Tuesday, March 1, 2016

Kezar Falls Village Water Fountain

Before there were public water systems to pipe water to individual homes, most villages had a centrally located well with a hand pump so that the local residents could get the water they needed.  There were at least three in Kezar Falls Village.  One in particular was located at the intersection of Bridge Street, River Street, the Old Portland Road (which would later become Route 25 after WWII) and Summer Street on the Porter end of the covered bridge just south of the Methodist Church.  This picture  shows that pump with a water barrel to water horses.

In 1915, the Temperance Movement for prohibition of liquors was in full swing and the local Woman’s Christian Temperance Union decided to replace the old pump with a new drinking fountain with the idea that with a water fountain readily available there would be no need for strong liquor to quench one’s thirst.   On July 3, 1915 the new fountain was dedicated and celebrated with much fanfare, speeches, a brass band and music at the Methodist Episcopal Church in Kezar Falls Village. 

The headline in the July 8th Ossipee Valley Weekly newspaper read “DEDICATION OF DRINKING FOUNTAIN - Appropriate Exercises Held in Honor of Temperance Symbol” and the event was described in detail.  The festivities were concluded as the members of the Ladies Temperance Legion, led by the brass band, marched to the fountain where it was unveiled.  They sang “Onward We Are Marching” and the water and light globe at the top was turned on.  Then there was a rush, for each one wanted to drink from the “bubblers”.   

(Above is a close up view of the new fountain and was taken looking north with Bridge Street to the right and the Malvern Hotel and Ridlon Brothers Store in the background.  The hotel is gone now and the store is now the Village Laundry. The Methodist Church would have been across from the hotel just out of the picture on the left.)

Miss Mildred Stanley was age 10 at the time and read a poem.  The first and last verses were as follows:
Mrs. Blanch Stanley getting water from the fountain.

“The decision day has come

When we don’t want any rum,

And it will surely go

If everyone votes NO."

"Prohibition we will gain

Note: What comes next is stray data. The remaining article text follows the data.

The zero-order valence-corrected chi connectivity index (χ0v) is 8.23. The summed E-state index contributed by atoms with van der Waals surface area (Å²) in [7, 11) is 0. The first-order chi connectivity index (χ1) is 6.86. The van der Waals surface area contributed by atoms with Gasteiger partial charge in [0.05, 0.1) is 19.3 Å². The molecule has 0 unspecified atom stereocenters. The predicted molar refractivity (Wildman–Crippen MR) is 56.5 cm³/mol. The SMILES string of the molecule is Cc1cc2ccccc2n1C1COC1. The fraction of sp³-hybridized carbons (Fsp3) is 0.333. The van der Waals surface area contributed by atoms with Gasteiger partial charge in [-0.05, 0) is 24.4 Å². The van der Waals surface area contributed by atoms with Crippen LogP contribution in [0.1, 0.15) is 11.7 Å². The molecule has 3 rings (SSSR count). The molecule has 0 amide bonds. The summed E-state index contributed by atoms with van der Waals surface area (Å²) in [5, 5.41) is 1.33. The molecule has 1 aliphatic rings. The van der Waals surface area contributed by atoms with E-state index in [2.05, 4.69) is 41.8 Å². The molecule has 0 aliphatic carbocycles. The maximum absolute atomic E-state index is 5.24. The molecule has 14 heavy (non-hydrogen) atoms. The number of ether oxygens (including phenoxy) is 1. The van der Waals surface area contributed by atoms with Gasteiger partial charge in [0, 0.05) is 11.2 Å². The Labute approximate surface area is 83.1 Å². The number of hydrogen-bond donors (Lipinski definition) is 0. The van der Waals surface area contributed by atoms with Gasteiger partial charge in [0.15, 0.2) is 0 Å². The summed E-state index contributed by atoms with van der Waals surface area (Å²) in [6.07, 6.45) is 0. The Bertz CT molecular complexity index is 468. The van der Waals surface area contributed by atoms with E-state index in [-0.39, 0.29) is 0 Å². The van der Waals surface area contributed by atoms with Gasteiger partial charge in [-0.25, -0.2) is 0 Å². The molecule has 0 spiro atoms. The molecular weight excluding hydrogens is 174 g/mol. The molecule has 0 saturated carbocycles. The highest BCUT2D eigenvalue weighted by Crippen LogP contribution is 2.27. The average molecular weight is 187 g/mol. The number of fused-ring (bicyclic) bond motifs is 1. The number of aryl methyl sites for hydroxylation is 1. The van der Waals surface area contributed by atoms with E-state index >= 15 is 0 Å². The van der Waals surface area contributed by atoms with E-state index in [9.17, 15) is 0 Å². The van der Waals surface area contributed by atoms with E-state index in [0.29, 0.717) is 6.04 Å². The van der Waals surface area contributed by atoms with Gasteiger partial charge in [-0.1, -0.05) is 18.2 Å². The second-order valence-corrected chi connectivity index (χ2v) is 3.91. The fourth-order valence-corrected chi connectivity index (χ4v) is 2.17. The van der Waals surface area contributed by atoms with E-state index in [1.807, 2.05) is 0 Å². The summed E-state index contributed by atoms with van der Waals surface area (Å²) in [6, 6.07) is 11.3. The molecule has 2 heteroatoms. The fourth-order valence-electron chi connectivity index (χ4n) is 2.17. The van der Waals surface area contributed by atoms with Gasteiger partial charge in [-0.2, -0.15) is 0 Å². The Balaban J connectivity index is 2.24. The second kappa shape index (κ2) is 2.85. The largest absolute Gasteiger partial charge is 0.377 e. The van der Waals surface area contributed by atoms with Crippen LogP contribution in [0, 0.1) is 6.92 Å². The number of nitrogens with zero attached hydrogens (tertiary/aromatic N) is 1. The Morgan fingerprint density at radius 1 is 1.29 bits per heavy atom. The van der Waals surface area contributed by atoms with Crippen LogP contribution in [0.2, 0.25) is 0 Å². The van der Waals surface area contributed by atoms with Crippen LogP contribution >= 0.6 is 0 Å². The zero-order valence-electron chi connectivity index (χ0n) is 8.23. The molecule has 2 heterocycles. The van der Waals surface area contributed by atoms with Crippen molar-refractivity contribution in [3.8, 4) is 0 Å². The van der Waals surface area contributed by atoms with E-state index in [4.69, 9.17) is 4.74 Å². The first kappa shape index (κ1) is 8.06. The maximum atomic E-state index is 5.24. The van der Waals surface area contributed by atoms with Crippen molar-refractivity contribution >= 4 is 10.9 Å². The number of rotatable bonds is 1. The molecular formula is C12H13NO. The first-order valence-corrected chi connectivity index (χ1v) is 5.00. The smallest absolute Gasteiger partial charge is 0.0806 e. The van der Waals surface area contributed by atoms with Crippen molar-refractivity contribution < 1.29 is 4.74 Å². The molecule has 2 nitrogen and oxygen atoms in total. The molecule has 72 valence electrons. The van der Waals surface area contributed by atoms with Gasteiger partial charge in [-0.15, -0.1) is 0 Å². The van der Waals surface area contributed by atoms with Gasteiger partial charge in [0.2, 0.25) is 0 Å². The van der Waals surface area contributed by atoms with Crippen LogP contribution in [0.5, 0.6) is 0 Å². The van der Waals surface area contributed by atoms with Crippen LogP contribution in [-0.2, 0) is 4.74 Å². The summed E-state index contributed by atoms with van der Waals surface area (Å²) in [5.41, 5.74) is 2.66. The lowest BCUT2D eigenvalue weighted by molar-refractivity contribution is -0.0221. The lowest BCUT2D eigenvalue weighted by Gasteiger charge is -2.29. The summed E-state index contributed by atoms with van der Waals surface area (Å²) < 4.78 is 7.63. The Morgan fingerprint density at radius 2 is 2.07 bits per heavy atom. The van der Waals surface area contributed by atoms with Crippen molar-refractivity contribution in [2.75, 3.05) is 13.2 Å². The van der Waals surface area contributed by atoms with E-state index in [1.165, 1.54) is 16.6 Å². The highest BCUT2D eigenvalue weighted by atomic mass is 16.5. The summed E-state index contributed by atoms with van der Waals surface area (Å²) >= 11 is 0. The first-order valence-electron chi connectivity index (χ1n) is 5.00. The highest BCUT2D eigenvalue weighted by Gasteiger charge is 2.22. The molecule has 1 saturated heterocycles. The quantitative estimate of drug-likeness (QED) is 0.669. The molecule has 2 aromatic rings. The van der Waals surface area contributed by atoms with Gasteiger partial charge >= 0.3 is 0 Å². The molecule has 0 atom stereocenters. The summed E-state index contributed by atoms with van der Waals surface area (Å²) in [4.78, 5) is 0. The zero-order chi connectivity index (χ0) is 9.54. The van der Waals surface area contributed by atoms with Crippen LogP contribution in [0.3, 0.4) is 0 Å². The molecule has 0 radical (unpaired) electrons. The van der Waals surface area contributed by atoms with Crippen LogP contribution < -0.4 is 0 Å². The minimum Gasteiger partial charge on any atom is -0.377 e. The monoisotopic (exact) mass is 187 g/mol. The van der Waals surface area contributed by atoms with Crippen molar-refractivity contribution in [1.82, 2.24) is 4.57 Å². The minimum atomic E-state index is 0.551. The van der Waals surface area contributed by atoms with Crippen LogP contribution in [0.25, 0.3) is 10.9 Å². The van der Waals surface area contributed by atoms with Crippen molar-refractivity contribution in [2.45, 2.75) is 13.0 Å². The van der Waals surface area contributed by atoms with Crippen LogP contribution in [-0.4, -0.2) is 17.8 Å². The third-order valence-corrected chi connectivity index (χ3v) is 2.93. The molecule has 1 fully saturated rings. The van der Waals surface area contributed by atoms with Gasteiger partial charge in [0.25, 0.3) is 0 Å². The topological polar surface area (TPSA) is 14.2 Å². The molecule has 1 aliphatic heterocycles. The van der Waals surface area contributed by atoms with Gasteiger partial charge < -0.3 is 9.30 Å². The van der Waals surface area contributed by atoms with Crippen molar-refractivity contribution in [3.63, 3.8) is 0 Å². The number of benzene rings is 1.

When all states vote no with Maine;

Rum Business will be smote

When the ladies get the vote.”

A poem by Lewellen Wadsworth was also read. A few key lines were:

“Today, by faith, the coming years we scan

And dedicate this gift to rescue fallen man……"

"If erring brothers listen here today,

Fondly we hope, most fervently we pray,

That guided oft by gentle hands Divine

You quench your thirst before this hallowed Shrine….."

The following year this letter was sent to the Porter’ Select Men.

To the Selectmen of the Town of Porter;

The members of the Women’s Christian Temperance Union at a meeting held today, voted that the Union present and give to the town of Porter, the drinking fountain erected and owned by the Union in Kezar Falls Village in Porter near the covered bridge, the said Town to keep said fountain in repair and usable for the public, and that the President and Secretary delivered to the Selectmen of Porter a copy of this voted, signed by them as the transfer and delivery of said fountain to the Town of Porter, and receive from said Selectmen for the Union, their acceptance of the fountain for their town.

Porter, Oct. 18, 1916 
True copy attest:
Mary M. Stanley, President

Mrs. Sherman Stanley Secretary

Temperance Pledge Card
The 18th Amendment to the U.S. Constitution, prohibiting the manufacture, transportation and sale of intoxicating liquors, became law in 1920 and continued until 1933.   Although the Kezar Fall’s fountain was a symbol in favor of prohibition, it is doubtful it did much to change the habits of those who drank.   The dedication ceremony seems a bit amusing and naive in today’s world.  However, it was very serious to those who believed in the movement at that time.

The fountain remained until the new cement bridge was built in 1926.  No one seems to know what happened to the fountain after removal.   Was it tossed in the river, buried somewhere nearby or perhaps sold for scrap?  

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